Innovation – more action, less of the word

Innovation is a term that has become so widely used. We hear it on the television, we read about it in newspapers and trade press, our MD or CEO are calling for more of it. In fact, the more you hear about it, the more you have to question the reason as to why it has become such a common term (other than it’s perceived as good for business and UK plc as a whole).

Other reasons might include:

  • It is seen as a critical asset in today’s competitive market
  • The value of innovation is being felt therefore, let’s have more of it
  • Senior management want it but aren’t getting it and therefore they have to keep asking for it
  • It’s become a buzz word whose meaning is being lost in the plethora of references to it
  • Maybe organisations are genuinely desperate for it but fail to understand how to enable innovation other than to hire greater expertise or make efforts to manage the innovation process (which of course makes sense)

I suspect all of the above have a part to play. Irrespective of the reasons, it is a term we frequently hear and are likely to do so for a very long time to come because of the obvious value of it.

If you were asked the question “what is innovation”, how would you answer?

Maybe you see it as the development of new products and services or perhaps using technologies in new ways. You may answer that innovation is something R&D come up with or even that it is about finding new ways to tackle problems.

Again, I suspect that all the above are relevant answers and there are bound to be more although I equally suspect that there will be differing views on this adding to the ‘fuzzy’ nature of the term.

Innovation to me is quite simple. It is developing new products, services, processes and systems that solve real problems and/or meet the requirements of customers and markets so that additional benefits are delivered over and above those that can already be realised. It is also applying new and existing technologies in new ways that similarly deliver additional benefits.

Another somewhat useful question to answer is rather than ‘what is innovation’ how about ‘how do we innovate’? This, to me, is a somewhat more interesting question which may lead us back to the beginning and provide some answers as to why we hear the term so frequently.

The ‘how do we innovate’ bit is a little trickier to deal with because one of the critical parts of innovation (creativity and idea generation) is often down to a wide range of factors that include chance, opportunity, inspiration, genius, dogged determination, coincidence, accident and more. It is because of these many and varied ingredients that it is difficult for many to see how this essential part of the innovation cycle can be ‘managed’ or significantly improved, adding further to the ‘fuzziness’.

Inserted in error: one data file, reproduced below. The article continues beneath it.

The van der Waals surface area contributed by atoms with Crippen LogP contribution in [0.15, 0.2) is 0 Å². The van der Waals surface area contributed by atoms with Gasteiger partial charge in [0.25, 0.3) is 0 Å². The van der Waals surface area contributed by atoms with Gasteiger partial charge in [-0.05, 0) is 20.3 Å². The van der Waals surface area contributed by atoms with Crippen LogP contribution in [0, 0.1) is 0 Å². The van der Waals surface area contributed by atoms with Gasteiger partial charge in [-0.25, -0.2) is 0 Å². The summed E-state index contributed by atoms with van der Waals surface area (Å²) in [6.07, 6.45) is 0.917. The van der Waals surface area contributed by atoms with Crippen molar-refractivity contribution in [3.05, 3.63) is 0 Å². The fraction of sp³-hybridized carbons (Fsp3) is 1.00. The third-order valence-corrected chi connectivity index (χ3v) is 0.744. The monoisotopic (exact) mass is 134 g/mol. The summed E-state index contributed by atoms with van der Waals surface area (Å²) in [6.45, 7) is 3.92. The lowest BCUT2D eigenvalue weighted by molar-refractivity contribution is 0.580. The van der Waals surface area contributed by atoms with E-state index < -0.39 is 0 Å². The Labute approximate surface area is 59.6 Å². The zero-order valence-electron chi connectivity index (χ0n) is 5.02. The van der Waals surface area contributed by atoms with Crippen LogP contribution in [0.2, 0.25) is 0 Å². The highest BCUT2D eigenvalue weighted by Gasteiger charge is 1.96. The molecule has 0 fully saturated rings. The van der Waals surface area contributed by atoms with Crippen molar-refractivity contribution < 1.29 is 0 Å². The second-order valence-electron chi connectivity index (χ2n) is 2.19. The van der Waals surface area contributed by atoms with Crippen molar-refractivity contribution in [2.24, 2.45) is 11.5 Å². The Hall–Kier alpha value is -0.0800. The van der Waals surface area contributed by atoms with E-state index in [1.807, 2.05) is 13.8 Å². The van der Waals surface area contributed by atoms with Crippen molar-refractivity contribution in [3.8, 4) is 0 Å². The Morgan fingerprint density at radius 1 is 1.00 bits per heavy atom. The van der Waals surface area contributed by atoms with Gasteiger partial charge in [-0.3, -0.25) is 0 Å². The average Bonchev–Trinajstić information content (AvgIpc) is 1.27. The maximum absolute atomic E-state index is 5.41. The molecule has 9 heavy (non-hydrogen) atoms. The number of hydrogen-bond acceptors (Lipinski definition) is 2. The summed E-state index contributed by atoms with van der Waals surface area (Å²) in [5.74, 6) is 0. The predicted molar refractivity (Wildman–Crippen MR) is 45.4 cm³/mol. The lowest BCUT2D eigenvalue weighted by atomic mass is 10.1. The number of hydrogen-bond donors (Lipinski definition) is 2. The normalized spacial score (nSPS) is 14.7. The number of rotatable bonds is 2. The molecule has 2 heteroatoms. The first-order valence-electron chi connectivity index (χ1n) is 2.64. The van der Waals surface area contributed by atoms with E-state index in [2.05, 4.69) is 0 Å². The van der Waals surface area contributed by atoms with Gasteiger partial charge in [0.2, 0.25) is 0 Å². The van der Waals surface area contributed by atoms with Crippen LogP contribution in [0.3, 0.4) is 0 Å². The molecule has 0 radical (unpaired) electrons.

Whilst there is a lot of emphasis these days on managing innovation processes, one would have to question the value of this unless the creativity and idea generation element is also harnessed in a way that will lead to higher volumes of higher quality ideas. After all, innovation relies entirely upon this for its quality. This suggests that whilst we can introduce efficiencies into our innovation processes through better management, the quality of innovation is unlikely to be greatly affected.

Perhaps then, this is the reason that we hear the frequent call for innovation. Maybe it is because whilst there are efforts being made towards fostering innovation through improved processes and the management of those processes, improvements in innovation are still not matching expectations or desired levels.

The good news is that there are established and proven systematic tools and processes that will significantly increase the volume and quality ideas. If we were to focus more on these, the quality of innovation would in turn significantly increase.

Perhaps we would then see more innovation and hear less of the word.

Do get in touch if you feel your organisation could benefit from significantly increased levels of great ideas.

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5 thoughts on “Innovation – more action, less of the word

  1. Wise words. I don’t know of any organisation that can survive by doing what it always did! As Tim suggests innovation can be major things like a breakthrough product or service or simply ideas and changes that improve internal processes, improve profitability or perhaps provide a better customer/client experience. Reading Tim’s book is proof that non creative types can come up with great ideas if they know which tools to use! Any recent success stories Tim?

    • Hi John, thanks for your comments. Just this week I ran a workshop for a client involved in the reprocessing of nuclear waste (dirty business). They are at the early stages of a £1.7bn project in Cumbria and in a determination to deliver an outstanding project they wanted to generate some great ideas around the best solution. The outcome was in excess of 300 great ideas – not bad for just under three hours work! Hope all’s well with you John.

  2. I am pretty certain most businesses would struggle to come up with so many ideas without the correct facilitation. The above is fantastic evidence that your stuff works. I am guessing that the client you refer to us full of ultra bright people who recognise they are not good at everything!

  3. Without a doubt they are ultra bright people, also sceptical to begin with! Several people commented that without our support they would have still been debating the first idea at the end of the three hours!!

    • Healthy scepticism is a good thing! I often find that once sceptical people have evidence that outside help actually works they often become some of the best advocates.

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